German firm declines offer to print new Zimbabwe currency

Stacks of Zimbabwean dollars. PHOTO | FILE 

A German company has refused to print Zimbabwe’s controversial new currency forcing President Robert Mugabe’s government to delay its introduction amid worsening cash shortages.

The Reserve Bank of Zimbabwe (RBZ) announced in May that it will introduce bond notes that will be at par with the United States dollar to address liquidity challenges.

RBZ governor John Mangudya, who initially announced that the notes would be in circulation by October, said a German company had been given the printing contract.

The launch of the ‘surrogate currency’ was moved to next month and on Friday a leading business newspaper in Zimbabwe revealed that the delays were caused by Giesecke and Devrient’s refusal to print the notes.

Giesecke and Devrient printed the Zimbabwe dollar until the country abandoned the currency in 2009 after it was ravaged by 500 billion percent inflation.

The German embassy in Harare confirmed that the company had refused to print the new currency.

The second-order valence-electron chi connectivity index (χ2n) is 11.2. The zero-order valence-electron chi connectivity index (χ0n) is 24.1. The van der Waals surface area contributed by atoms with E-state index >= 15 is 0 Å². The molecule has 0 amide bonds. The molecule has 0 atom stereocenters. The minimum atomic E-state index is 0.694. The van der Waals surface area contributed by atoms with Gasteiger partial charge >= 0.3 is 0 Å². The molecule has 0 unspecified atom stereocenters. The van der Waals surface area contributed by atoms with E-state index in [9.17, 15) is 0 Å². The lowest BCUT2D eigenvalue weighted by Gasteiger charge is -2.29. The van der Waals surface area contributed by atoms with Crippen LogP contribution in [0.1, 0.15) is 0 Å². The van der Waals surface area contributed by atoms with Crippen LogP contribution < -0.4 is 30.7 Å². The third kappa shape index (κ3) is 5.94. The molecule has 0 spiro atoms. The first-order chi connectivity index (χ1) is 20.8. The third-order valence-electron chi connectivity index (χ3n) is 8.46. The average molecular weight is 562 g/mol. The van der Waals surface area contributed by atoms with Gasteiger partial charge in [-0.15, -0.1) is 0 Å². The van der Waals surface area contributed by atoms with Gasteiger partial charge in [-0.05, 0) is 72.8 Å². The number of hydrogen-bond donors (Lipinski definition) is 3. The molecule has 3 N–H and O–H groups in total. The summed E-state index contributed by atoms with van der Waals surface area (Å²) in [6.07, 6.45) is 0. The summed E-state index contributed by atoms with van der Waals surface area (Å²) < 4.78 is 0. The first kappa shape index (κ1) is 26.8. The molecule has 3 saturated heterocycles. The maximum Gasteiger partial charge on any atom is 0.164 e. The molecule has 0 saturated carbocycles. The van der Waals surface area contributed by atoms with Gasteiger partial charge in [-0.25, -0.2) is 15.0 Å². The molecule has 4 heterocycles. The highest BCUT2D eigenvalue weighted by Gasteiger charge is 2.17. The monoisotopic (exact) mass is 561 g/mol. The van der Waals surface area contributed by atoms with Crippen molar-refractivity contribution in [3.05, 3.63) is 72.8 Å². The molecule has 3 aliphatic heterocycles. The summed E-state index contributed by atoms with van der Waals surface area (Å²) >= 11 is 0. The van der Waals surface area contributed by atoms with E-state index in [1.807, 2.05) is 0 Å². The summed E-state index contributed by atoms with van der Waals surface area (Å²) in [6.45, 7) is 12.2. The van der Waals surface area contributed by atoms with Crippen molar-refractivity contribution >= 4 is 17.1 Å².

“According to the information that we have from the said company, it will not print bond notes for the Zimbabwe of Zimbabwe. Other that, I cannot say more,” the Zimbabwe Independent quoted an unnamed German embassy official saying.

Cash squeeze

Dr Mangudya refused to comment on the issue but insisted that the notes were being printed outside the country. He said the new currency would be introduced next month.

The RBZ says the surrogate currency would be backed by a $200 million African Export Bank facility.

Zimbabweans fear the introduction of bond notes will see President Mugabe’s government resorting to printing more money in order to extricate itself from a serious cash squeeze and in the process bring back inflation.

Former Vice-President Joice Mujuru challenged the move in the Constitutional Court, saying there was no law that allowed the government to introduce a new currency.

The move has also sparked street protests across the country.

Meanwhile, cash shortages continue to worsen in the country with banks capping withdrawal limits at as low as $20 a day.

Zimbabwe has struggled with currency problems for over 20 years due to a long running economic crisis.

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